Long-Term Neuropsychiatric Consequences of "Ecstasy" (MDMA): A Review
by
Montoya AG, Sorrentino R, Lukas SE, Price BH.
Department of Neurology (Drs. Montoya and Price) and the Behavioral Psychopharmacology Research Laboratory (Dr. Lukas), McLean Hospital, Belmont, Mass., the departments of Neurology (Drs. Montoya and Price) and Psychiatry (Dr. Sorrentino), Massachusetts General Hospital, Boston, Mass., the departments of Neurology (Drs. Montoya and Price) and Psychiatry (Drs. Sorrentino and Lukas), Harvard Medical School, Boston, Mass., and The National Institute of Neurology and Neurosurgery, Mexico City, Mexico (Dr. Montoya).
Harv Rev Psychiatry 2002 Jul;10(4):212-220


ABSTRACT

The recreational drug "ecstasy" (3,4-methylenedioxymethamphetamine, or MDMA) is widely used by young people throughout the world. Experimental studies indicate that MDMA damages serotonergic neurons in animals and possibly in humans. Repeated use may induce long-term neurotoxic effects, with cognitive and behavioral implications. We reviewed both the preclinical and the clinical literature to assess the evidence for persistent neuropsychiatric sequelae in humans. We focused on studies of chronic recreational use and reports of presence or absence of neurological, psychiatric, and psychological problems related to MDMA exposure. These investigations show repeated use of ecstasy to be associated with sleep, mood, and anxiety disturbances, elevated impulsiveness, memory deficits, and attention problems, which may persist for up to 2 years after cessation. In a subset of humans, particularly adolescents, depletion of serotonin by MDMA use may hasten or enhance vulnerability to a wide array of neuropsychiatric problems. Together, the studies reviewed provide substantial evidence that MDMA causes neuronal damage in animals and humans. Additional research is necessary to determine whether the MDMA-induced destruction of serotonergic neurons can have long-term and possibly permanent neuropsychiatric consequences in humans.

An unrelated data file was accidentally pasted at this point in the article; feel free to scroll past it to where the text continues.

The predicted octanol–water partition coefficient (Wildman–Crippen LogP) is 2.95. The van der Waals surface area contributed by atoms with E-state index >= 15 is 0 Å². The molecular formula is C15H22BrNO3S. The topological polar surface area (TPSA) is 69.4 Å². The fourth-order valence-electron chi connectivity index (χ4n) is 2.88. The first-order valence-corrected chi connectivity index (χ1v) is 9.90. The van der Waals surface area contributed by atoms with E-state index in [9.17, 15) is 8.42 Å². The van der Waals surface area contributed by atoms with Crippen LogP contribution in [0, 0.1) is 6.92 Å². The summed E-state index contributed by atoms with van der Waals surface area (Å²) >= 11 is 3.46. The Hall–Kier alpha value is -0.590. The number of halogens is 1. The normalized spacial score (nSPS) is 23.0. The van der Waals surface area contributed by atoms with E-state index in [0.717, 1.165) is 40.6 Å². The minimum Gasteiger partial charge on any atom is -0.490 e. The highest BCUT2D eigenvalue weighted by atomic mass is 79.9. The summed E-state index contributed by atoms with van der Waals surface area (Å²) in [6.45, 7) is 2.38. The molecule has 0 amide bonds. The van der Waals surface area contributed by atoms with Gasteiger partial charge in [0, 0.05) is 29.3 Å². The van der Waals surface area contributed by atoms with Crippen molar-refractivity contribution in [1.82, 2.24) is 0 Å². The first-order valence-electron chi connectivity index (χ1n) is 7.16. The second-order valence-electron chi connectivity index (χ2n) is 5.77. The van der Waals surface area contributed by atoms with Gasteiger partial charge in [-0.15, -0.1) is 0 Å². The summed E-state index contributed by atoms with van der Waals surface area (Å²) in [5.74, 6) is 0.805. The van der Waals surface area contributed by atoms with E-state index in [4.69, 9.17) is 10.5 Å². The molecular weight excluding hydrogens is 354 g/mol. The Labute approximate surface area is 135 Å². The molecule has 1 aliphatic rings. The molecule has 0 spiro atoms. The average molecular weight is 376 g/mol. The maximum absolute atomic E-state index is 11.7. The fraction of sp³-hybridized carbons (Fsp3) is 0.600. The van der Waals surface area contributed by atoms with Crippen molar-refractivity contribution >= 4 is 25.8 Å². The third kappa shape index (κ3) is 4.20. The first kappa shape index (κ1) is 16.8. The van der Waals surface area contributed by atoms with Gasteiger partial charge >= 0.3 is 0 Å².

History
MDMA/MDE
After-effects
Controversies
Protect and survive
MDMA and immunity
Ecstasy and mental disorders
Ecstasy and serotonin synthesis
Psychiatric disorders in Ecstasy users
Serotonin, noradrenline and dopamine


Refs
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Critique of Huxley's Brave New World

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